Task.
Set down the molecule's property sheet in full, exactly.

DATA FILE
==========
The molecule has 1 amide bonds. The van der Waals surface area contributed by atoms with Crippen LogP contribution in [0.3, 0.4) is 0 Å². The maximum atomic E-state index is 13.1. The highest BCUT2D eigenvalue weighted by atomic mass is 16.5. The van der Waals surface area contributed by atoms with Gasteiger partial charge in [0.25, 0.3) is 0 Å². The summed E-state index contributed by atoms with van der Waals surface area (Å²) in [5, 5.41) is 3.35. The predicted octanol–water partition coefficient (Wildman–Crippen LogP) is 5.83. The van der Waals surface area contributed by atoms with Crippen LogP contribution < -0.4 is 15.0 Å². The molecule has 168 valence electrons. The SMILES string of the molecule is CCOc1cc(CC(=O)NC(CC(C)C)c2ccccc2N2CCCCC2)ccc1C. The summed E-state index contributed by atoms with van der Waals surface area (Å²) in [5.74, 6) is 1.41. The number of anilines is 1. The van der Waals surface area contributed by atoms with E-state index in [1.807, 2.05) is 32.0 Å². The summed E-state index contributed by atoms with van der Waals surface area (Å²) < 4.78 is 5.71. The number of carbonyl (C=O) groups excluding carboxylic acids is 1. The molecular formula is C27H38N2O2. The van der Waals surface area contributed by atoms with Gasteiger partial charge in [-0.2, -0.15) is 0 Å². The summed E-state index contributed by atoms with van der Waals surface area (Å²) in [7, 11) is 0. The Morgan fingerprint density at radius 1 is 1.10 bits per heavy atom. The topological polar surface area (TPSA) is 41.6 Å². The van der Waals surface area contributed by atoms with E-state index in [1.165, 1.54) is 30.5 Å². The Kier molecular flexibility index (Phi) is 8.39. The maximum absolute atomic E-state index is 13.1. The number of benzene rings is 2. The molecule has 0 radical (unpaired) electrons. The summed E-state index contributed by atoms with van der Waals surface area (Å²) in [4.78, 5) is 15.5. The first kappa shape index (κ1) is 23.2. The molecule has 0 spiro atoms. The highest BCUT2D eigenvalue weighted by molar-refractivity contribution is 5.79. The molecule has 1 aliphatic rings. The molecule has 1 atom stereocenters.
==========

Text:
The molecule has 1 amide bonds. The van der Waals surface area contributed by atoms with Crippen LogP contribution in [0.3, 0.4) is 0 Å². The maximum atomic E-state index is 13.1. The highest BCUT2D eigenvalue weighted by atomic mass is 16.5. The van der Waals surface area contributed by atoms with Gasteiger partial charge in [0.25, 0.3) is 0 Å². The summed E-state index contributed by atoms with van der Waals surface area (Å²) in [5, 5.41) is 3.35. The predicted octanol–water partition coefficient (Wildman–Crippen LogP) is 5.83. The van der Waals surface area contributed by atoms with Crippen LogP contribution < -0.4 is 15.0 Å². The molecule has 168 valence electrons. The SMILES string of the molecule is CCOc1cc(CC(=O)NC(CC(C)C)c2ccccc2N2CCCCC2)ccc1C. The summed E-state index contributed by atoms with van der Waals surface area (Å²) in [5.74, 6) is 1.41. The number of anilines is 1. The van der Waals surface area contributed by atoms with E-state index in [1.807, 2.05) is 32.0 Å². The summed E-state index contributed by atoms with van der Waals surface area (Å²) < 4.78 is 5.71. The number of carbonyl (C=O) groups excluding carboxylic acids is 1. The molecular formula is C27H38N2O2. The van der Waals surface area contributed by atoms with Gasteiger partial charge in [-0.2, -0.15) is 0 Å². The summed E-state index contributed by atoms with van der Waals surface area (Å²) in [7, 11) is 0. The Morgan fingerprint density at radius 1 is 1.10 bits per heavy atom. The topological polar surface area (TPSA) is 41.6 Å². The van der Waals surface area contributed by atoms with E-state index in [1.165, 1.54) is 30.5 Å². The Kier molecular flexibility index (Phi) is 8.39. The maximum absolute atomic E-state index is 13.1. The number of benzene rings is 2. The molecule has 0 radical (unpaired) electrons. The summed E-state index contributed by atoms with van der Waals surface area (Å²) in [4.78, 5) is 15.5. The first kappa shape index (κ1) is 23.2. The molecule has 0 spiro atoms. The highest BCUT2D eigenvalue weighted by molar-refractivity contribution is 5.79. The molecule has 1 aliphatic rings. The molecule has 1 atom stereocenters.